Report on El Chichon (Mexico) — March 1984
Scientific Event Alert Network Bulletin, vol. 9, no. 3 (March 1984)
Managing Editor: Lindsay McClelland.
El Chichon (Mexico) Plumes on satellite images not caused by eruptions
Please cite this report as:
Global Volcanism Program, 1984. Report on El Chichon (Mexico) (McClelland, L., ed.). Scientific Event Alert Network Bulletin, 9:3. Smithsonian Institution. https://doi.org/10.5479/si.GVP.SEAN198403-341120.
17.36°N, 93.228°W; summit elev. 1150 m
All times are local (unless otherwise noted)
Weather satellite images 3-4 April showed a series of plume-like features originating from the vicinity of El Chichón. Data from the TOMS instrument on the Nimbus-7 polar orbiting satellite 9.5 hours after the last plume observation showed no enhancement in SO2 over the area. However, cloud elevations were estimated at 13.5 km and this prompted an on-site investigation.
Servando de la Cruz visited the volcano and found no evidence that an eruption had occurred. There was no change in the appearance of the crater, crater lake, or outer flanks, and no sign of any recent tephra deposits. Since the 15 February visit, temperatures of the crater lake (36-37°C) and fumaroles (96-98°C) had declined slightly, and the crater lake level was somewhat lower after several weeks of very little rainfall. de la Cruz noted that smoke produced by the centuries-old practice of burning the remains of the corn plants after the harvest might have looked like eruption plumes on the satellite imagery, although corn is not the most common crop in the immediate vicinity of the volcano.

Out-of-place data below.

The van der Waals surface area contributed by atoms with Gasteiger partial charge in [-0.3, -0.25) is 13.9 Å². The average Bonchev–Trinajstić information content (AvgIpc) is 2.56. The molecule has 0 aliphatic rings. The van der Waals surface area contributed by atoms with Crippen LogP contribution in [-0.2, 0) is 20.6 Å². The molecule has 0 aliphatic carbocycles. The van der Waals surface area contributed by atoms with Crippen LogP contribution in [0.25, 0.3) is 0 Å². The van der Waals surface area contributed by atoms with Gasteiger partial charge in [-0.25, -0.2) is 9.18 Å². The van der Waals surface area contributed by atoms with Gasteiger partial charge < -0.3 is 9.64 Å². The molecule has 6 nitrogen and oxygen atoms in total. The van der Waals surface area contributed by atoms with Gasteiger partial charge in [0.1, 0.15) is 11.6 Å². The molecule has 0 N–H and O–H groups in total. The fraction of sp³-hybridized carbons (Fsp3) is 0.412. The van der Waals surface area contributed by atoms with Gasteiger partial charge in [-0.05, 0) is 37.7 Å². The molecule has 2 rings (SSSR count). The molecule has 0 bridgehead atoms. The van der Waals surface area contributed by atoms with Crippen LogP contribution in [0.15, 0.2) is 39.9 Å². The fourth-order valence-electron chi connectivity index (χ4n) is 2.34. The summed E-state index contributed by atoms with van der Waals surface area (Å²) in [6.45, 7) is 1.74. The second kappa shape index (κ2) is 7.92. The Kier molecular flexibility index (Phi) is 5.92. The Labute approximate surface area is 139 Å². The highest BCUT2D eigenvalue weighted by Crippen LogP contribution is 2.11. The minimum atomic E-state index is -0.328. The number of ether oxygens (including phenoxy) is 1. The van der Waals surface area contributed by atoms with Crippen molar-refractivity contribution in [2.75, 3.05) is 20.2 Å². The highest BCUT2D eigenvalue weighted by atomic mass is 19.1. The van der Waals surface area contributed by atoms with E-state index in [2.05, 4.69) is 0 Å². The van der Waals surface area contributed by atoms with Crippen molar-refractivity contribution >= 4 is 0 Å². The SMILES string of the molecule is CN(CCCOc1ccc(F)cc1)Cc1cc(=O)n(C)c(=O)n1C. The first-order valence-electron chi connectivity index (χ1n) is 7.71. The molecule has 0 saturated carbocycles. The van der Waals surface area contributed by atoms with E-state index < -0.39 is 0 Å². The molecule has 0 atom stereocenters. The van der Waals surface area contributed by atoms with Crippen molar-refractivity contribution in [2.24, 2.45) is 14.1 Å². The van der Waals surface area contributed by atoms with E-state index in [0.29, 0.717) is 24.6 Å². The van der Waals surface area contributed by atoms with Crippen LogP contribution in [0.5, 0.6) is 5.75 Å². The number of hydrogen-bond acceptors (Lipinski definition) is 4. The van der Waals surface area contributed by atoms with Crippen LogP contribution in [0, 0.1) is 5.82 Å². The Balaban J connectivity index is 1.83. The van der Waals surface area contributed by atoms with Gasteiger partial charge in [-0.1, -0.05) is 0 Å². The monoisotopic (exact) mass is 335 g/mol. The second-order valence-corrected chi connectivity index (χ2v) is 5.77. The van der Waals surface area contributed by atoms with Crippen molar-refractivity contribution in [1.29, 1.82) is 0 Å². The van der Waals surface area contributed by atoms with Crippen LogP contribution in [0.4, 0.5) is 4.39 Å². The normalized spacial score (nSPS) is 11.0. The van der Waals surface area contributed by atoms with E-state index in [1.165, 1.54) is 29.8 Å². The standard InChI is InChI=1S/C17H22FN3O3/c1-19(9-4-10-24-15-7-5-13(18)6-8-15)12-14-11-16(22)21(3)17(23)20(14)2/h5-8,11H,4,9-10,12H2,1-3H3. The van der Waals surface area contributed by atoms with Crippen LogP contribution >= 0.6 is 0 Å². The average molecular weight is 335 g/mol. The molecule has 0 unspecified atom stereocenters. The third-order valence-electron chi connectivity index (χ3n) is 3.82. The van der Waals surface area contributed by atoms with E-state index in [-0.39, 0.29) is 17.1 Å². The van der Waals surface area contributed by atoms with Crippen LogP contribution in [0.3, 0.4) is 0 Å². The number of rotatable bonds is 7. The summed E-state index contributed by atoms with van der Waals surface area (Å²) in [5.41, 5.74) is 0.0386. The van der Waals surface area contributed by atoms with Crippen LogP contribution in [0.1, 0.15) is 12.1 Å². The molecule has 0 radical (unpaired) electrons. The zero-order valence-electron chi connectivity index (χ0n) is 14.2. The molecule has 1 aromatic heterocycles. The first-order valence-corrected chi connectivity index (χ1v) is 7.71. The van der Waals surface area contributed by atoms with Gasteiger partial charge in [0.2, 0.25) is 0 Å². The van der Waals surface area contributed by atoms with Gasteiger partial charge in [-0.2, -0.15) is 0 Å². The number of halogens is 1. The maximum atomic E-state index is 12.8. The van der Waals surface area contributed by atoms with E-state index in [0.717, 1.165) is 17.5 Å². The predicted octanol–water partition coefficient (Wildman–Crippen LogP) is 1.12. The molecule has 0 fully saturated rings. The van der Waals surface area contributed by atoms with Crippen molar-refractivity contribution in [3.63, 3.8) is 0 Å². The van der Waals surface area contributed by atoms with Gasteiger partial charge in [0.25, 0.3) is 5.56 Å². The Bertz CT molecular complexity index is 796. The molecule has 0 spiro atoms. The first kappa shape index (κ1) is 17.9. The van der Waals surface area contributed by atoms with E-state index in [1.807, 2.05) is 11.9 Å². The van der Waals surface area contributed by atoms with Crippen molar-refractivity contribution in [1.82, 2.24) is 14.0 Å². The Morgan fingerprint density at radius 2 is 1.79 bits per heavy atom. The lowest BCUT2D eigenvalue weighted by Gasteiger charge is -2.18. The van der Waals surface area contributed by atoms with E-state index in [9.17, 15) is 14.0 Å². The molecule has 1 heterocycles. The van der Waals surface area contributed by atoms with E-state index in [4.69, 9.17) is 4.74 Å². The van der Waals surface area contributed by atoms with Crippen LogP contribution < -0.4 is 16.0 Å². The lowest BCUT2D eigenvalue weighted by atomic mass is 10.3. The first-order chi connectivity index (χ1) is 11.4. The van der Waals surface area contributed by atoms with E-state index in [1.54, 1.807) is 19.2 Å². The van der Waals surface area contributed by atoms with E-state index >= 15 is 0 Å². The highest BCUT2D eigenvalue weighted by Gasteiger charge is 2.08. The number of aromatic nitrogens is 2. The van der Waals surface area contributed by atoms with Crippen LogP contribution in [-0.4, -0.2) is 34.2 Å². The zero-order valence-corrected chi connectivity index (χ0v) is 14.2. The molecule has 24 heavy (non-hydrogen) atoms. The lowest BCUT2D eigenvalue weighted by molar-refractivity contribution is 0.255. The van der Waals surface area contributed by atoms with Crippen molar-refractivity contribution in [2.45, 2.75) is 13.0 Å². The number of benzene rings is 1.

Geologic Background. El Chichón is a small, but powerful trachyandesitic tuff cone and lava dome complex that occupies an isolated part of the Chiapas region in SE México far from other Holocene volcanoes. Prior to 1982, this relatively unknown volcano was heavily forested and of no greater height than adjacent nonvolcanic peaks. The largest dome, the former summit of the volcano, was constructed within a 1.6 x 2 km summit crater created about 220,000 years ago. Two other large craters are located on the SW and SE flanks; a lava dome fills the SW crater, and an older dome is located on the NW flank. More than ten large explosive eruptions have occurred since the mid-Holocene. The powerful 1982 explosive eruptions of high-sulfur, anhydrite-bearing magma destroyed the summit lava dome and were accompanied by pyroclastic flows and surges that devastated an area extending about 8 km around the volcano. The eruptions created a new 1-km-wide, 300-m-deep crater that now contains an acidic crater lake.
Information Contacts: S. de la Cruz-Reyna, UNAM; A. Krueger, NASA GSFC; M. Matson, NOAA/NESDIS; T. Casadevall and R.. Tilling, USGS.